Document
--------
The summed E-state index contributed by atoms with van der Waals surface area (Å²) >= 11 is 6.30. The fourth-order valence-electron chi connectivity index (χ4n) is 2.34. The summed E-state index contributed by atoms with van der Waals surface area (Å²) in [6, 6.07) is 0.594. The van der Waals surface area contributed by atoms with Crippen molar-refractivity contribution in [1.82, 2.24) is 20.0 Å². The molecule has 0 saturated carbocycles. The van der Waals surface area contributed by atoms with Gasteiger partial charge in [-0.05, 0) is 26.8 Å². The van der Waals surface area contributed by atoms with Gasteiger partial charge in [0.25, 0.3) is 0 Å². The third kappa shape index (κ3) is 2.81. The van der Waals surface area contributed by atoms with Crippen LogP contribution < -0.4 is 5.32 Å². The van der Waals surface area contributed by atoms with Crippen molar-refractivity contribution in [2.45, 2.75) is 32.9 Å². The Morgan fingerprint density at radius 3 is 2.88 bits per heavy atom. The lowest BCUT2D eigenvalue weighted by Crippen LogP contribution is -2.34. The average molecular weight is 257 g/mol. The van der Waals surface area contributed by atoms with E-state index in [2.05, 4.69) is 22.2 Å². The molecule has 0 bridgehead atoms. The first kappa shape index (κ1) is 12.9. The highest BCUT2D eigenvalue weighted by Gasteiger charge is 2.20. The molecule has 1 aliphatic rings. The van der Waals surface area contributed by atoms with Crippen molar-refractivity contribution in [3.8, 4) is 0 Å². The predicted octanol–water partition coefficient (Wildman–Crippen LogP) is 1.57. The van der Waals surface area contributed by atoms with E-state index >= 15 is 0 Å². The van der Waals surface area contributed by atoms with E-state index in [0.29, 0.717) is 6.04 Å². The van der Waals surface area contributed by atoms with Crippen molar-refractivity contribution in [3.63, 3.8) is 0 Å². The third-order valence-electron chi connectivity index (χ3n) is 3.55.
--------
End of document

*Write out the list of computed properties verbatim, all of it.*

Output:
The summed E-state index contributed by atoms with van der Waals surface area (Å²) >= 11 is 6.30. The fourth-order valence-electron chi connectivity index (χ4n) is 2.34. The summed E-state index contributed by atoms with van der Waals surface area (Å²) in [6, 6.07) is 0.594. The van der Waals surface area contributed by atoms with Crippen molar-refractivity contribution in [1.82, 2.24) is 20.0 Å². The molecule has 0 saturated carbocycles. The van der Waals surface area contributed by atoms with Gasteiger partial charge in [-0.05, 0) is 26.8 Å². The van der Waals surface area contributed by atoms with Gasteiger partial charge in [0.25, 0.3) is 0 Å². The third kappa shape index (κ3) is 2.81. The van der Waals surface area contributed by atoms with Crippen LogP contribution < -0.4 is 5.32 Å². The van der Waals surface area contributed by atoms with Crippen molar-refractivity contribution in [2.45, 2.75) is 32.9 Å². The Morgan fingerprint density at radius 3 is 2.88 bits per heavy atom. The lowest BCUT2D eigenvalue weighted by Crippen LogP contribution is -2.34. The average molecular weight is 257 g/mol. The van der Waals surface area contributed by atoms with E-state index in [2.05, 4.69) is 22.2 Å². The molecule has 0 bridgehead atoms. The first kappa shape index (κ1) is 12.9. The highest BCUT2D eigenvalue weighted by Gasteiger charge is 2.20. The molecule has 1 aliphatic rings. The van der Waals surface area contributed by atoms with Crippen molar-refractivity contribution in [3.8, 4) is 0 Å². The predicted octanol–water partition coefficient (Wildman–Crippen LogP) is 1.57. The van der Waals surface area contributed by atoms with E-state index >= 15 is 0 Å². The van der Waals surface area contributed by atoms with E-state index in [0.29, 0.717) is 6.04 Å². The van der Waals surface area contributed by atoms with Crippen molar-refractivity contribution in [3.63, 3.8) is 0 Å². The third-order valence-electron chi connectivity index (χ3n) is 3.55.